Floorboards, Pt.1

Where to start?

I have a whole lot more to go in this build but at least to date this has been the most challenging piece by a long shot. According to other blogs, I’m not alone.

Part of the difficulty is simply discerning what the goal is, much less how to accomplish it. As the manual says, this is indeed a ‘project in itself.’

So What is the Goal?

In my mind, the big question here is…where the floorboards meet the hull bottoms, how flush do the boards need to be to the hull? Or more precisely, how flush do you WANT them to be??

With very little effort you could rough cut some boards, screw ’em down and use a batten to scribe and cut a nice curve. But there’s no telling what the gap between the boards and the hull bottoms will look like. It’ll likely be really wide in some places and narrow in others. Do you care? Maybe not. If not…lucky you. Throw ’em down and keep trucking.

For those who do care, the questions then become: Do I care if the gap is large or small? Do I care if the gap is uniform from fore to aft? Those are simply preferences of degree. Either way, you’ve got some figuring to do.

Here is what I decided my goal was…to have a uniform gap from fore to aft and for that gap to be no larger than 1/4″. I figure having a gap at all is good since if you were to get water in the cabin (maybe from an open porthole) it couldn’t run down the side and pool where the floorboards meet the hull. But I wouldn’t want the gap so large that I could easily lose small items into the bilge. 1/4″ seems reasonable.

So What’s the Problem?

At some point you’re going to have to affix a batten so you can scribe a nice fair curve. The boards have to be laying pretty flat to do that. So you have to do some cutting. But…if you’re going to be particular about the width and uniformity of that gap between the board edges and the hull, you should probably be real conservative with how much you cut off before you actually see them in a dry fit. With several different dimensional planes at play here, it’s unlikely you can get to your final cuts in one fell swoop.

My method was to go very slow and make a series of incremental cuts and bevels.

Start laying down boards and you’ll get the picture.

So How Is It Done?

I’ll tell you how I did it. It’s certainly not the only way and there are likely better ways. This is what I came up with only after a lot of time staring into the hull, ciphering, and kicking ideas around with some buddies. Many thanks to Gil, Michael, and Harvey.

Step 1: Ensure you have enough board length

First of all, I simply laid down the 16 floor boards that came in my kit to see what I was dealing with. It was immediately obvious that some of the lengths were too short if I wanted a gap no wider than 1/4″. I’ve heard complaints of short boards from other builders as well. The kit boards come in pre-cut lengths. I wish they would have simply sent all full-length boards (~103.375″). If you’re reading this and plan on ordering a kit you may try requesting that. Having them pre-cut by CLC doesn’t get you anything.

You can see from the picture below that there is no way to cut a fair curve that would yield a gap no larger than 1/4″ with the board lengths sent in the kit…

I know that’s a straight line, not a curve, but you get the point. The boards are too short. And this pic doesn’t illustrate that I have also laid these out with nails in between the boards to account for the space the gaps between boards contribute. Doesn’t matter, the boards are still too short.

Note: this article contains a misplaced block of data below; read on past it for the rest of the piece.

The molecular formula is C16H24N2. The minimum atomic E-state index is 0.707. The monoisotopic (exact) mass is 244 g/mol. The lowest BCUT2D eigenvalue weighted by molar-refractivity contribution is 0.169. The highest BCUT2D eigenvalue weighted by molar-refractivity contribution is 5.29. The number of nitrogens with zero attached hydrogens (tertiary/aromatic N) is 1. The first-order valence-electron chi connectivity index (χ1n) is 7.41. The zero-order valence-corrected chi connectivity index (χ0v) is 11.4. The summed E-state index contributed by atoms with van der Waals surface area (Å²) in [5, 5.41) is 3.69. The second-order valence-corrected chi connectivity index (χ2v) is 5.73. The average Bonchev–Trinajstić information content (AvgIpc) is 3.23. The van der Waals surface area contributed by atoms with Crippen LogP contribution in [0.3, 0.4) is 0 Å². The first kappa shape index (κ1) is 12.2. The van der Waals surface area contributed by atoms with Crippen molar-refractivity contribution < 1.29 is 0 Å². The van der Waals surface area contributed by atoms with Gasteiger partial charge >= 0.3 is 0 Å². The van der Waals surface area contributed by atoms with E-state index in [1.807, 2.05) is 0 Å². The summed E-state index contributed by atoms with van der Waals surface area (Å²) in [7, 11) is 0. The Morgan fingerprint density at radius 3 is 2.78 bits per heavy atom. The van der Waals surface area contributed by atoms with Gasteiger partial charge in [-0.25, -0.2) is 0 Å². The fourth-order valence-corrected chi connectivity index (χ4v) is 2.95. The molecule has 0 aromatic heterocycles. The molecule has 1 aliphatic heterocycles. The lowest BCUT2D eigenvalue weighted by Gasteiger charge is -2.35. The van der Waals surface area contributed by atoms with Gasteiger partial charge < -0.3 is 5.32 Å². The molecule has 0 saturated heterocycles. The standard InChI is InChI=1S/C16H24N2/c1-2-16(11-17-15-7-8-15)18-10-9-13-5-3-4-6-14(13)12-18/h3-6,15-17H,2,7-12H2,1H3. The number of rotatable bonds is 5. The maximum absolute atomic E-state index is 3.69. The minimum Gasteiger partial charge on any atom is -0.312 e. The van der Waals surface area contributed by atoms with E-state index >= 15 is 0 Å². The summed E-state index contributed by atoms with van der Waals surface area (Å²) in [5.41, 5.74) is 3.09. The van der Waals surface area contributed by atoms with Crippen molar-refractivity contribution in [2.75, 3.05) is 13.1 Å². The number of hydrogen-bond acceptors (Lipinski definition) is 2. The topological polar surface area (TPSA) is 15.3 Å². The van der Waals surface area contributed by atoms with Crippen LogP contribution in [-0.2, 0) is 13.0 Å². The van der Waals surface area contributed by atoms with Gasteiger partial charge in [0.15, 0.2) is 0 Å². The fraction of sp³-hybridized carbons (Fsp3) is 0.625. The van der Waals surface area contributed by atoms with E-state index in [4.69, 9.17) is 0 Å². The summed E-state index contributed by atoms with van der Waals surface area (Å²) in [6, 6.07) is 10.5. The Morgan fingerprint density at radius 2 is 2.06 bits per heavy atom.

I needed longer boards. All it would take is 2 longer boards on each side. That would ‘push’ all the short boards out where they would then be long enough to fill in the big gaps. Pic above shows ‘big’ gaps.

My local box store does have some nice oak boards. So I bought four (two for each side) and that easily gave me enough coverage. In fact, too much. I would need to reduce the width of all the boards. And in addition to that, I even discarded the outermost kit board (the shortest one) altogether. If your eyes haven’t glazed over at this point, you’ll notice I now have 9 floorboards for each side of the centerboard trunk. Seven are original kit boards and two are new oak boards.

Step 2: Determine width of boards

The widest part of the sole will be at Floor #4. So the boards will have to cover from the trunk at least to the end of Floor 4. In my boat, that distance is 22″. I’m going to increase that a tad to give myself some slop and to account for the fact I’ll want to bevel the underside just a little so the edges of the board aren’t totally vertical. This is aesthetic only. So let’s add a half-inch and call it 22.5″ out. That’s distance out from the trunk. If I’m wanting total width of all my boards (which I do) I need to add in the part of Board #1 that wraps around the trunk. Half the trunk width is 3/4″. Those two dimensions total 23.375″. See graphic below…

Note the slight bevel on the outermost board. I think this bevel is what will allow me to better control the uniformity of the gap, fore to aft. And I like the look better than a full side face of board.

With 9 boards I’ll need to subtract out 8 gaps of 1/8″ between each board. That gives me 22.375″ of total board width. Divided by 9 boards gives me 2.49″.

I called that 2.5″ and then ripped all of my floorboards down to a width of 2.5″

Ripping all the boards based on a calculated total board width also ensures my outermost board will be as wide as all the other boards. Some builders have bemoaned that usually that outermost board winds up pretty narrow compared to the others. Some care, some don’t.

That was a lot. I’d be surprised if anyone is still reading.


Time to start making some rough cuts and getting the boards to lay flat enough to put down a batten.

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